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Fiction International Mystery & Crime

Remember Tokyo

A Foreign Affairs Mystery

by (author) Nick Wilkshire

Dundurn Press
Initial publish date
Sep 2018
International Mystery & Crime, Amateur Sleuth, Crime
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    Publish Date
    Sep 2018
    List Price
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    Publish Date
    Sep 2018
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In Tokyo, Charlie Hillier discovers you can’t always bank on the truth.

Fresh off a harrowing experience in Russia, Charlie is keen to lay low, and his latest posting to Tokyo offers him the chance to immerse himself in a truly foreign culture.

Charlie is soon drawn into his first consular case when a successful young investment banker winds up in a coma following a car accident. After a man claiming to be a friend of the banker’s turns up dead, Charlie and the Tokyo Metropolitan Police inspector assigned to investigate the murder, Chikako Kobayashi, discover that trusting the banker — who emerges from his coma with amnesia — may be a dangerous decision.

As Charlie tries to sift truth from deceit, he’s unsure if he’s dealing with a man whose accident has brought about a profound change for the better or a devious criminal lurking behind a convenient facade.

About the author

Nick Wilkshire is a lawyer originally from St. John's, Newfoundland. He is a graduate of Memorial University and Osgoode Hall Law School. Thin Ice is his third novel and the first featuring Ottawa detective Jack Smith. It reflects Nick's combined interest in crime fiction and the game of hockey. He lives in Ottawa, Ontario.

Nick Wilkshire's profile page

Excerpt: Remember Tokyo: A Foreign Affairs Mystery (by (author) Nick Wilkshire)

Chapter 1

Charlie Hillier followed the broad earthen path down its gentle slope, marvelling at the oasis of calm in the heart of a city of twelve million souls. The bustle of people, trains, and traffic that he had left behind just minutes before seemed to belong to another world as he glanced up to the canopy of old-growth trees sheltering the path from the midmorning sun. Whether heightened by the lingering effects of jet lag or not, an almost spiritual sensation gripped him as he followed the path onto a wooden footbridge over a babbling stream.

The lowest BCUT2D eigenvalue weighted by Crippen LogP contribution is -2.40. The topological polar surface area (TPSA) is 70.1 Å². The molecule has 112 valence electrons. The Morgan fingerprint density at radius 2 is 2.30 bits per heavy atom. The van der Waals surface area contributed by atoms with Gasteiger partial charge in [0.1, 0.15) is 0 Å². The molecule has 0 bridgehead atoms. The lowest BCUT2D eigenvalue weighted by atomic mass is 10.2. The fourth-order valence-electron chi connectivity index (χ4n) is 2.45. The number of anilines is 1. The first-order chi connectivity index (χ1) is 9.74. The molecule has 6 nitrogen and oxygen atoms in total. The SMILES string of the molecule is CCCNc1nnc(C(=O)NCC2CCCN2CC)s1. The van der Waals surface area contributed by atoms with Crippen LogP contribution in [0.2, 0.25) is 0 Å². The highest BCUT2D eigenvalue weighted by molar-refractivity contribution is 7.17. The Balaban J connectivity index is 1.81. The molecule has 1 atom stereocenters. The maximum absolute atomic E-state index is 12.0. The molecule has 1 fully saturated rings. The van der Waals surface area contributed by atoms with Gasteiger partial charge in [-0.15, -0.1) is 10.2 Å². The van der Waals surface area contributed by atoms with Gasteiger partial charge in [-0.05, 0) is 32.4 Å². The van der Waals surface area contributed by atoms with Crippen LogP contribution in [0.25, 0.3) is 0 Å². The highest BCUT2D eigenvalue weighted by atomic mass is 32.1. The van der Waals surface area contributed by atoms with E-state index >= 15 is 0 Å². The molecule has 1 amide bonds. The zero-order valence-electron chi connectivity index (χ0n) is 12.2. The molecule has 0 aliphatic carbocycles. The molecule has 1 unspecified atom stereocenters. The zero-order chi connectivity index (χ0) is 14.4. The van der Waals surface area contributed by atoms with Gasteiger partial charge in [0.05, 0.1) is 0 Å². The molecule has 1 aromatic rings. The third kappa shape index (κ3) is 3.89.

A few minutes later he was approaching a massive archway that led to the Meiji Shrine beyond, a Shinto temple built in honour of the beloved emperor. Passing through the first gate, he noticed a procession of some kind making its way from the main temple beyond. As he got closer, Charlie realized that it was a wedding party, its participants clad in traditional dress as they made their way to one of the side buildings. He paused with the rest of the crowd gathered in respectful silence to watch as the procession crossed the main courtyard. The bride and groom went first, sheltered from the sunshine that flooded the open space by an ornate umbrella and looking resplendent in their traditional wedding attire. While neither smiled overtly as they made their way past, Charlie envied the serene joy evident in their faces. The whole scene unfolded in orderly peace, and the reverent crowd waited until the wedding party had reached the other side of the courtyard before anyone dared to move or utter so much as a whisper. This was Japan, after all.